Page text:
Floyd then filed a federal petition for a writ of habeas corpus and in 2008, a U.S. District Court judge granted the petition on the ground that Floyd’s lawyer had provided a constitutionally inadequate defense. Floyd was released on bond while the prosecution appealed. About a year later, the 10th Circuit U.S. Court of Appeals reversed the lower court decision and reinstated Floyd’s conviction and sentence. The Appeals Court held that it could not conclude that the Kansas Supreme Court’s decision was unreasonable. Floyd went back to prison.
Floyd was represented by the Paul E. Wilson Project for Innocence & Post-Conviction Remedies at Kansas University School of Law. A law student with a degree in forensics investigated the use of touch DNA and in 2012, the Project for Innocence sought permission from the state district court to conduct DNA testing. In 2013, the Project began DNA testing, but was limited by a lack of resources. In 2014, the Project joined with the Midwest Innocence Project and DNA testing of the vaginal swab, the sexual assault kit, and the clothing of the victim was conducted. The testing identified DNA consistent with Tom Bledsoe on the vaginal swab. Floyd was excluded from the vaginal swab. Testing also identified the DNA of Tom’s father on the victim’s socks, suggesting that he helped drag the victim to the burial site.
During their investigation of the case, the lawyers also discovered an order signed by the prosecutor, the county sheriff and a representative of the Kansas Bureau of Investigation prior to Floyd’s trial agreeing that there would not be any DNA testing conducted on the evidence.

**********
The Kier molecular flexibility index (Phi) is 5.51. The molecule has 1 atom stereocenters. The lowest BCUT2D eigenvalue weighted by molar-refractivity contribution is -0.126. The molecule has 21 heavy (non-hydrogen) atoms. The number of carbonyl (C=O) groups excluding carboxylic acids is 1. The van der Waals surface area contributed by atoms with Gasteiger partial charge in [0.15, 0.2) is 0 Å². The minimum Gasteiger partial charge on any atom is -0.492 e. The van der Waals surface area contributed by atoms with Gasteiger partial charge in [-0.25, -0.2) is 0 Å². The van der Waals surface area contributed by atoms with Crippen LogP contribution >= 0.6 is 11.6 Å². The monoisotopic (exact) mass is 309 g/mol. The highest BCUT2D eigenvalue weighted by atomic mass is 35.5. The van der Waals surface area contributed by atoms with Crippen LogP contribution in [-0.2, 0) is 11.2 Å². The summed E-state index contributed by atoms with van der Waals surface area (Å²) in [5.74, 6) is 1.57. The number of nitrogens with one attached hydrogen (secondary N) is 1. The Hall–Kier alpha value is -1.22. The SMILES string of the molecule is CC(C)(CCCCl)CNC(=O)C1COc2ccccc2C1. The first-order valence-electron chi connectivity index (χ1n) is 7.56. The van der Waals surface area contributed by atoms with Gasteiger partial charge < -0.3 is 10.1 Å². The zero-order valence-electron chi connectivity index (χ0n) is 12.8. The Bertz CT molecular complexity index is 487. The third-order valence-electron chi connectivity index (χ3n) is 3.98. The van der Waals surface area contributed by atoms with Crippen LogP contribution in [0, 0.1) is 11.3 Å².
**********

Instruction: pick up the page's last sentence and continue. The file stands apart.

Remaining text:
In October 2015, lawyers for Floyd filed a motion to vacate his convictions and sentence based on the DNA test results.
On November 9, 2015, Tom Bledsoe committed suicide in Bonner Springs, Kansas. He left behind several suicide notes admitting that he killed Camille after he raped her.
In one of the notes, addressed to his parents, Tom wrote: “Floyd is innocent” and asked his parents to “please tell Floyd I am sorry.”
In another note, Tom said that the prosecuting attorney had ordered him to lie and implicate Floyd by the prosecuting attorney. “I raped and murdered a 14-year-old girl,” he wrote. “I sent an innocent man to prison,” Bledsoe wrote.
In one of the notes, he drew a map showing where a shell casing could be found “less than 20 yards” from where the victim’s body was buried. Using a metal detector, detectives found a shell casing buried beneath an inch or two of dirt about 24 feet from that location.
On December 8, 2015, Judge Gary Nafziger vacated Floyd’s convictions, the prosecution dismissed the charges, and Floyd was released. In May, 2016, Bledsoe filed a federal civil rights lawsuit alleging he was framed by prosecutors, police and his brother’s attorney.
– Maurice Possley, National Registry of Exonerations